Life Lines by Dr. Dolittle

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Archive for November 2016

Eating saturated fat is bad for the brain

I know this is not a comparative physiology topic, but this article caught my attention as I know I just ate a rather high fat meal last week for Thanksgiving and I plan to do the same throughout the holiday season. Insulin does more than just lowering blood sugar by increasing its uptake into tissues. It can also increase blood flow to the hippocampal region of the brain to help […]

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Cat-tongues inspire new technology?

If you have ever been licked by a cat, you have experienced just how scratchy their tongues are. If you have not had the pleasure, it is much like being licked by a piece of Velcro. In fact, Mechanical Engineer Alexis Noel (Georgia Institute of Technology, Atlanta) recently described the tiny claw-like structures on a cat’s tongue after observing a cat getting its tongue stuck on a blanket. Her research team decided to create […]

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Restoring locomotion in primates with spinal cord injuries

Pioneering research being conducted by Dr. Gregoire Courtine (Swiss Federal Institute of Technology – Lausanne) may enable paralyzed humans to walk again someday. Through his collaborative research with a lab in Beijing China, he has developed a wireless brain implant that detects signals in the brain and then sends these signals to electrodes implanted in the lower spine (below the injured region) of the animals. This technology allows the brain signals to […]

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The Integrative Biology of Exercise VII – Day 3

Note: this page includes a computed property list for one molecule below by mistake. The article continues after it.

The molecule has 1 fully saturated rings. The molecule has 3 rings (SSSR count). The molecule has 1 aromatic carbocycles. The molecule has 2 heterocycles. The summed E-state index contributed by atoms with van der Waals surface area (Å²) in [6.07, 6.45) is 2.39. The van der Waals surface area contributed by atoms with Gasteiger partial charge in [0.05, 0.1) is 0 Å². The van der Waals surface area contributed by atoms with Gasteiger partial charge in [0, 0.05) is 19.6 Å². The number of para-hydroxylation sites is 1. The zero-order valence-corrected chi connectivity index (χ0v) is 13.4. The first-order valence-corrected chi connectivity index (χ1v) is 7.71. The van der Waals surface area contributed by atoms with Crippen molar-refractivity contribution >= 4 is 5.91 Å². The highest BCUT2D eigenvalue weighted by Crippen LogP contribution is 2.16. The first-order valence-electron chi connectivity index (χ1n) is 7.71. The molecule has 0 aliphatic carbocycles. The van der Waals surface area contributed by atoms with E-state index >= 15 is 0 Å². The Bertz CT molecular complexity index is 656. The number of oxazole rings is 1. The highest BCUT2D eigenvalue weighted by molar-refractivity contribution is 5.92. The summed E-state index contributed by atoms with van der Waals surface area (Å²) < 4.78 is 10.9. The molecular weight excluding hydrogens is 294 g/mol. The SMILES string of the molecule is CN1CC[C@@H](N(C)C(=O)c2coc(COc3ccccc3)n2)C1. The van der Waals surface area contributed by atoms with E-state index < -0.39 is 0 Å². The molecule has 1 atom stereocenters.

Highlights from Day 3!   The costs of being a father? Jacob Andrew et al. from the University of California – Riverside presented a poster examining the long-term effects of fatherhood in California mice (Peromyscus californicus). California mice are monogamous and biparental, like humans. This means that both parents participate in taking care of offspring. In prior research they found that first-time fathers did not experience many changes in their physiology, […]

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The Integrative Biology of Exercise VII – Day 2

Mitochondria produce more than just ATP Pinchas Cohen from the University of California – Davis presented data showing that mitochondria produce more than just ATP. They also make several peptides that can each affect our physiology. Some help cells respond to insulin better, some help with weight, some regulate cell metabolism. What is even more impressive is that some of these peptides have been shown to slow down the development […]

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The Integrative Biology of Exercise VII – Day 1

The opening session was great! Eric Hoffman (Children’s National Medical Center) presented work on chronic inflammatory diseases in children. He mentioned that while diets high in fats and carbohydrates (i.e. Western diets), obesity and sedentary lifestyles are associated with inflammation and related diseases (ex: asthma, type 2 diabetes), another contributor could be hormones. Kids who stay indoors more often have reduced exposure to sunlight and exercise less. This may alter the normal biological clock of […]

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